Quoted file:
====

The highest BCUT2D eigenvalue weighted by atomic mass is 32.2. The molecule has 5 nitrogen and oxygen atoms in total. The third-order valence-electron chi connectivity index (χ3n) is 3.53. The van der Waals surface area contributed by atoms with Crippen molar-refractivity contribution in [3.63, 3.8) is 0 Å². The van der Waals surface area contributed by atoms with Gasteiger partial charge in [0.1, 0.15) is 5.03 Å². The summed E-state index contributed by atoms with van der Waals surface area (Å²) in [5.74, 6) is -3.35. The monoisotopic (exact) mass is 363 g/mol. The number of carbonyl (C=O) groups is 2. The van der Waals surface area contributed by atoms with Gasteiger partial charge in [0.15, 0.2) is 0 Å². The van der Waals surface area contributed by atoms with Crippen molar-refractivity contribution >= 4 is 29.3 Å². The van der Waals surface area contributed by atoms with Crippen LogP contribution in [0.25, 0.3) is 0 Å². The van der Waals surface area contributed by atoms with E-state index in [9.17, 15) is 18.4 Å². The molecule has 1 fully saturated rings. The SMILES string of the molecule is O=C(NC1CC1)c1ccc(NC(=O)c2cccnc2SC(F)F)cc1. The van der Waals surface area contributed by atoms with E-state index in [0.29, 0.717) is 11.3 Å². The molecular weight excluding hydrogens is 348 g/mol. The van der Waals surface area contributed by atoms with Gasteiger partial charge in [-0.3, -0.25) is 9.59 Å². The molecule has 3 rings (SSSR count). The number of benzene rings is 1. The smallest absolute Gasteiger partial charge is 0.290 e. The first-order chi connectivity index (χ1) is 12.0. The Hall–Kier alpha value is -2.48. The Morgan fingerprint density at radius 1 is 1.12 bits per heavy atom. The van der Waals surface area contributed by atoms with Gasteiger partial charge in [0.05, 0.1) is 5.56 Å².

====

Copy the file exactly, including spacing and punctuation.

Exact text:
The highest BCUT2D eigenvalue weighted by atomic mass is 32.2. The molecule has 5 nitrogen and oxygen atoms in total. The third-order valence-electron chi connectivity index (χ3n) is 3.53. The van der Waals surface area contributed by atoms with Crippen molar-refractivity contribution in [3.63, 3.8) is 0 Å². The van der Waals surface area contributed by atoms with Gasteiger partial charge in [0.1, 0.15) is 5.03 Å². The summed E-state index contributed by atoms with van der Waals surface area (Å²) in [5.74, 6) is -3.35. The monoisotopic (exact) mass is 363 g/mol. The number of carbonyl (C=O) groups is 2. The van der Waals surface area contributed by atoms with Gasteiger partial charge in [0.15, 0.2) is 0 Å². The van der Waals surface area contributed by atoms with Crippen molar-refractivity contribution >= 4 is 29.3 Å². The van der Waals surface area contributed by atoms with Crippen LogP contribution in [0.25, 0.3) is 0 Å². The van der Waals surface area contributed by atoms with E-state index in [9.17, 15) is 18.4 Å². The molecule has 1 fully saturated rings. The SMILES string of the molecule is O=C(NC1CC1)c1ccc(NC(=O)c2cccnc2SC(F)F)cc1. The van der Waals surface area contributed by atoms with E-state index in [0.29, 0.717) is 11.3 Å². The molecular weight excluding hydrogens is 348 g/mol. The van der Waals surface area contributed by atoms with Gasteiger partial charge in [-0.3, -0.25) is 9.59 Å². The molecule has 3 rings (SSSR count). The number of benzene rings is 1. The smallest absolute Gasteiger partial charge is 0.290 e. The first-order chi connectivity index (χ1) is 12.0. The Hall–Kier alpha value is -2.48. The Morgan fingerprint density at radius 1 is 1.12 bits per heavy atom. The van der Waals surface area contributed by atoms with Gasteiger partial charge in [0.05, 0.1) is 5.56 Å².